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Jaundice comes from the French word “jaune,” meaning yellow. Jaundice refers to the yellow staining of the sclera, mucous membranes, and skin by bilirubin. It is not a disease by itself but rather a manifestation that accompanies different diseases. Jaundice is caused by elevated serum bilirubin levels with subsequent tissue deposition. In infants, it is usually apparent with bilirubin levels above 4–5 mg/dL (68–86 mmol/L). In older children, jaundice can be noted at levels above 2–3 mg/dL (34–51 mmol/L). The color of the sclera and skin varies depending on the serum bilirubin level. Jaundice involves the head first and progresses caudally with higher levels.

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Total serum bilirubin is the sum of the unconjugated (or indirect) and conjugated (or direct) bilirubin fractions. The terms direct and conjugated hyperbilirubinemia are often used interchangeably, but this is not always accurate. Direct bilirubin is measured in the laboratory using a diazo dye-binding assay, and, depending on the method used, can include both conjugated bilirubin and delta bilirubin. Delta bilirubin is formed by covalent bond formation between serum conjugated bilirubin and albumin. Clearance of delta bilirubin can therefore be prolonged, reflecting the half-life of albumin, and may lag behind other signs of clinical improvement.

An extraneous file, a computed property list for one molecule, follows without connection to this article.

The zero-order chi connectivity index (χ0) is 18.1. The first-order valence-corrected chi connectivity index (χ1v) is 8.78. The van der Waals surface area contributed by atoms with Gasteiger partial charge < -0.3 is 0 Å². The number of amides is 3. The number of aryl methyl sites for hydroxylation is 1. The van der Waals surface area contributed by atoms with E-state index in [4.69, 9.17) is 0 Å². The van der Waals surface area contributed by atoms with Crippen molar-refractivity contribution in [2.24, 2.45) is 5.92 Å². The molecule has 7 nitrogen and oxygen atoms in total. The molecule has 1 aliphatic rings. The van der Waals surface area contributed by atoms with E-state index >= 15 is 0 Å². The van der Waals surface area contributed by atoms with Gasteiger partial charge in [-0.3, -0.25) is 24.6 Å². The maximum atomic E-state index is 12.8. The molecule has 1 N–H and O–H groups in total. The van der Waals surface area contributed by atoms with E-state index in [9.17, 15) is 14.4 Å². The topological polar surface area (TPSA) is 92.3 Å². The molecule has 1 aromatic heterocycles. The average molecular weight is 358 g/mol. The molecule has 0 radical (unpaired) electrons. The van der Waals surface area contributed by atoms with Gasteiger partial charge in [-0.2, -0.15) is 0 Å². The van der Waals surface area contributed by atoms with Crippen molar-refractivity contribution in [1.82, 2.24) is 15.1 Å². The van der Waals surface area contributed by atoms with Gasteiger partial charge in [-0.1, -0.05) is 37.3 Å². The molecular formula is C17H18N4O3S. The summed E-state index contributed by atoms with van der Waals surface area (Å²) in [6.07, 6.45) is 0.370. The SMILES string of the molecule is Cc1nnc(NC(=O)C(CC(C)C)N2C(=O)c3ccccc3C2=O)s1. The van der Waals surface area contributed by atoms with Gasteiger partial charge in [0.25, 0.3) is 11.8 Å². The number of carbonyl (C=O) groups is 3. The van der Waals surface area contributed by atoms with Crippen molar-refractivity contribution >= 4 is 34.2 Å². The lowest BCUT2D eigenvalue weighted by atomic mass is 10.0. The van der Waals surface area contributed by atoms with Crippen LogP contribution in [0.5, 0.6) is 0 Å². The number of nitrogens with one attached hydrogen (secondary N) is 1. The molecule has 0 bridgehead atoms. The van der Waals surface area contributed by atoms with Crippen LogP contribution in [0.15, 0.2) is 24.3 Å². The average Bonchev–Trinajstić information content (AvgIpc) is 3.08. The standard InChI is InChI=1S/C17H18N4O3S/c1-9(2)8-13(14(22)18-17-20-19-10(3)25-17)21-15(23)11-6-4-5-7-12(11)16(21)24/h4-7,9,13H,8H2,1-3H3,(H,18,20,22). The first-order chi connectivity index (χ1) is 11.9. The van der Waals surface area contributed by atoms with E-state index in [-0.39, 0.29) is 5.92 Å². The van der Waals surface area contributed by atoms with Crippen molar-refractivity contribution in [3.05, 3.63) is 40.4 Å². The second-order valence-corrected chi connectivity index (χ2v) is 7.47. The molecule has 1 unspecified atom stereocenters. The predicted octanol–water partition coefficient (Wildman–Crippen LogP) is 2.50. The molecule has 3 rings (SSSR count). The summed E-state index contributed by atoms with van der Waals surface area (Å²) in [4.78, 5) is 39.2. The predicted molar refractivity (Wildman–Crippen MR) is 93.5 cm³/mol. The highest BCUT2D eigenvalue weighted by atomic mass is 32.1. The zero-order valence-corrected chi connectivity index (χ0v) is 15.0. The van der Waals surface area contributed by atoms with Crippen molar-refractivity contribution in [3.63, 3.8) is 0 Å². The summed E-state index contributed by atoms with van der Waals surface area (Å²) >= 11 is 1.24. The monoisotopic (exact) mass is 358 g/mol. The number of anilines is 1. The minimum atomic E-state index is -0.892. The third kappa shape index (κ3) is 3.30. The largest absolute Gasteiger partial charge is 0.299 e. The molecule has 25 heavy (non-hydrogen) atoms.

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Cholestasis is defined as diminished bile formation or flow, and is manifested by conjugated hyper-bilirubinemia. The guidelines of the North American Society for Pediatric Gastroenterology, Hepatology and Nutrition (NASPGHAN)1 define an abnormal conjugated bilirubin level as:

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  • a conjugated bilirubin >1.0 mg/dL, if the total bilirubin is <5 mg/dL, or
  • a conjugated bilirubin level >20% of the total bilirubin, if the total bilirubin is >5 mg/dL.

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Neonatal jaundice is common, observed in the first week of life in about 50% of term infants and 80% of preterm infants. This is usually harmless, often related to physiological jaundice or breastfeeding, and is characterized by unconjugated hyperbilirubinemia. Rarely, however, severe unconjugated hyperbilirubinemia can lead to bilirubin encephalopathy or kernicterus.2 On the contrary, cholestasis (or conjugated hyperbilirubinemia) is much less commonly seen but often results from conditions with serious hepatobiliary dysfunction. Cholestatic jaundice affects approximately 1 in every 2500 infants.3 The challenge for physicians is to identify infants with cholestasis who will need additional evaluation and treatment. Early detection of cholestatic jaundice and accurate diagnosis of its etiology are vital for successful treatment and a favorable prognosis.

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Bilirubin is the end product of heme moiety metabolism from hemoglobin and other heme-containing proteins (Figure 7–1). After unconjugated bilirubin is formed, it is transported with albumin in blood to the liver. Inside hepatocytes, unconjugated bilirubin is conjugated with glucuronic acid by uridine diphosphate glucuronosyltransferase (UGT) to increase water solubility. Conjugated bilirubin, along with cholesterol, bile acids, and phospholipids, is transported through the bile canalicular system to the gallbladder and later into the small intestine. Conjugated bilirubin cannot be reabsorbed by enterocytes and is degraded by the intestinal flora into colorless urobilinogen, which is excreted with feces. Urobilinogen ...

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